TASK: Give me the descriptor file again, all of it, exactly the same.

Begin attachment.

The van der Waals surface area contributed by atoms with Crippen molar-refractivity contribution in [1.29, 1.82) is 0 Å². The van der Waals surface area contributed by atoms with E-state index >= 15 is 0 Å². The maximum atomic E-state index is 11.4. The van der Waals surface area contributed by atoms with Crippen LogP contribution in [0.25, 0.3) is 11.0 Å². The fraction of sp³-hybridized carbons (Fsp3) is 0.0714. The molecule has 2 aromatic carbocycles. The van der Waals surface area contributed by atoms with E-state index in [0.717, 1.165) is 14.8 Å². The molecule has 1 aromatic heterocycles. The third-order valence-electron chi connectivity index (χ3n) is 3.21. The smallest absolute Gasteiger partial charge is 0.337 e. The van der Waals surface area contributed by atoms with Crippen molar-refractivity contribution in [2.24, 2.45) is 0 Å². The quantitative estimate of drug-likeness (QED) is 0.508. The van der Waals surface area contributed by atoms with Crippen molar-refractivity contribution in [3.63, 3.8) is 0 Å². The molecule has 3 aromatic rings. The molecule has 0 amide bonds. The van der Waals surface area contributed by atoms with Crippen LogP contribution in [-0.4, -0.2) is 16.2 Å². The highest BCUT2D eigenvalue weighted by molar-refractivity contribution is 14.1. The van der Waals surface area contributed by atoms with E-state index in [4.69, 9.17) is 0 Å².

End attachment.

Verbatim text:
The van der Waals surface area contributed by atoms with Crippen molar-refractivity contribution in [1.29, 1.82) is 0 Å². The van der Waals surface area contributed by atoms with E-state index >= 15 is 0 Å². The maximum atomic E-state index is 11.4. The van der Waals surface area contributed by atoms with Crippen LogP contribution in [0.25, 0.3) is 11.0 Å². The fraction of sp³-hybridized carbons (Fsp3) is 0.0714. The molecule has 2 aromatic carbocycles. The van der Waals surface area contributed by atoms with E-state index in [0.717, 1.165) is 14.8 Å². The molecule has 1 aromatic heterocycles. The third-order valence-electron chi connectivity index (χ3n) is 3.21. The smallest absolute Gasteiger partial charge is 0.337 e. The van der Waals surface area contributed by atoms with Crippen molar-refractivity contribution in [2.24, 2.45) is 0 Å². The quantitative estimate of drug-likeness (QED) is 0.508. The van der Waals surface area contributed by atoms with Crippen molar-refractivity contribution in [3.63, 3.8) is 0 Å². The molecule has 3 aromatic rings. The molecule has 0 amide bonds. The van der Waals surface area contributed by atoms with Crippen LogP contribution in [-0.4, -0.2) is 16.2 Å². The highest BCUT2D eigenvalue weighted by molar-refractivity contribution is 14.1. The van der Waals surface area contributed by atoms with E-state index in [4.69, 9.17) is 0 Å².